That weird missionary

Look at me! I’m not even holding my fingers the right way.

One of the things that I am looking forward to about being back in Australia is a bit of anonymity. Not that I’m going to hide away in my room the whole time (those who know this slightly-less-raging-extrovert-than-before will know this not to be the case). Nor does this relate to sharing about our time here in Cambodia with our partner churches. I’m looking forward to blending in a bit more.

Life in Cambodia means always being on display. Now, in some sense this is true anywhere. But this is a different sort of being on display. For starters, in Cambodia I often get thumbs up for riding my bike. In Australia, there is no thumbs up for riding. In fact in Sydney, quite the opposite.

Or there are the obligatory pictures of kids that are wanted just because of the colour of their skin, eyes and hair. When my family goes out we are on display. Sometimes I wish we weren’t.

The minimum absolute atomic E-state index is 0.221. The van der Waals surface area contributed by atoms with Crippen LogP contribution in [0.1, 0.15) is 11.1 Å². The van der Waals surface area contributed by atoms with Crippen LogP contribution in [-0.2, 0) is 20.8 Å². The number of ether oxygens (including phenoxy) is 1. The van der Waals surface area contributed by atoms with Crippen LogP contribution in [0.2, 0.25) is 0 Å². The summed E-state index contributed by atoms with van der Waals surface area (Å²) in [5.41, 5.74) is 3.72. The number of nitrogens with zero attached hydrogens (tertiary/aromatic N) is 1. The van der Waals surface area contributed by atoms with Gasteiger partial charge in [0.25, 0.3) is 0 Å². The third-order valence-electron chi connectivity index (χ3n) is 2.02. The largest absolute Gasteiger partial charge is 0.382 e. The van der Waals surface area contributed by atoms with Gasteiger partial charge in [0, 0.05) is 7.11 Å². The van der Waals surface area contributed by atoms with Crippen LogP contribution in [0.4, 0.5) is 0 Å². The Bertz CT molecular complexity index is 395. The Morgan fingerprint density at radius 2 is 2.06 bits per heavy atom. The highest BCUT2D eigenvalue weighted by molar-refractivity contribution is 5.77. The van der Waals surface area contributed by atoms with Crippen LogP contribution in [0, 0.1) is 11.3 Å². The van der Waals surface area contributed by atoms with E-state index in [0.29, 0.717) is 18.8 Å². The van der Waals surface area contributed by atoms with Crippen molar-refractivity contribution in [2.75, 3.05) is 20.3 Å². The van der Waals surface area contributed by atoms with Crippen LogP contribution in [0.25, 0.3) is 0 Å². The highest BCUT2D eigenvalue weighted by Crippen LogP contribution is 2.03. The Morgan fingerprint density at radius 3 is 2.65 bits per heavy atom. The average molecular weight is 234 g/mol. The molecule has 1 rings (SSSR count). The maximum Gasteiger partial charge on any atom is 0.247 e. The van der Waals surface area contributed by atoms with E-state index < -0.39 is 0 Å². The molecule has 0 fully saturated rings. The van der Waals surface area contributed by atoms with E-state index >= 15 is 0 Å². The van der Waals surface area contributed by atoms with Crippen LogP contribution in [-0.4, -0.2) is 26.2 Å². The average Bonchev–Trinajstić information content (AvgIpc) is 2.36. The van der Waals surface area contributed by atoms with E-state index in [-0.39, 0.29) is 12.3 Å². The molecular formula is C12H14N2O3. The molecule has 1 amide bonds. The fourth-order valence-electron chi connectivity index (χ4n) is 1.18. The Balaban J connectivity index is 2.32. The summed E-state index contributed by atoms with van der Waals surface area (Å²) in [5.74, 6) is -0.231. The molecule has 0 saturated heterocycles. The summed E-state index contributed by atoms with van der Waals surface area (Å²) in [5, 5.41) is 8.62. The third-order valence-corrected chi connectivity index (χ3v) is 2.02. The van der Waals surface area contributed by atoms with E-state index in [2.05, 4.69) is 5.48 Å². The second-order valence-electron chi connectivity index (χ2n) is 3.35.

Part of the recognition we receive is an encouragement. Locals give me a thumbs up for riding as a way of approval. But often the looks are either of confusion or curiosity; “Why is this westerner riding his bicycle when he has money for a car?”

Sometimes we are on display for the mistakes we make in public because we don’t know what to do in many scenarios here in Cambodia. Part of our way of combating this on-displayness has been to laugh at ourselves, particularly in our mistakes. Sam and I have coined a phrase for ourselves when we make foreigner mistakes. We mutter “stupid foreigner” under our breath to relieve some of the tension in making a mistake and standing out. Whether we have mispronounced yet another local word, or eaten the food at a restaurant the wrong way, or watched as a local just cannot get their message through to us, we are often the stupid foreigner, who has much to learn in this place. We either need to laugh or cry, so we choose to laugh.

So I am looking forward to walking or riding down the street and not being the centre of attention. I’m looking forward to having more of an idea of what to do in different situations in Australia (a culture that we know better than Cambodia, though this may not always be the case). In short, we’re craving some anonymity.

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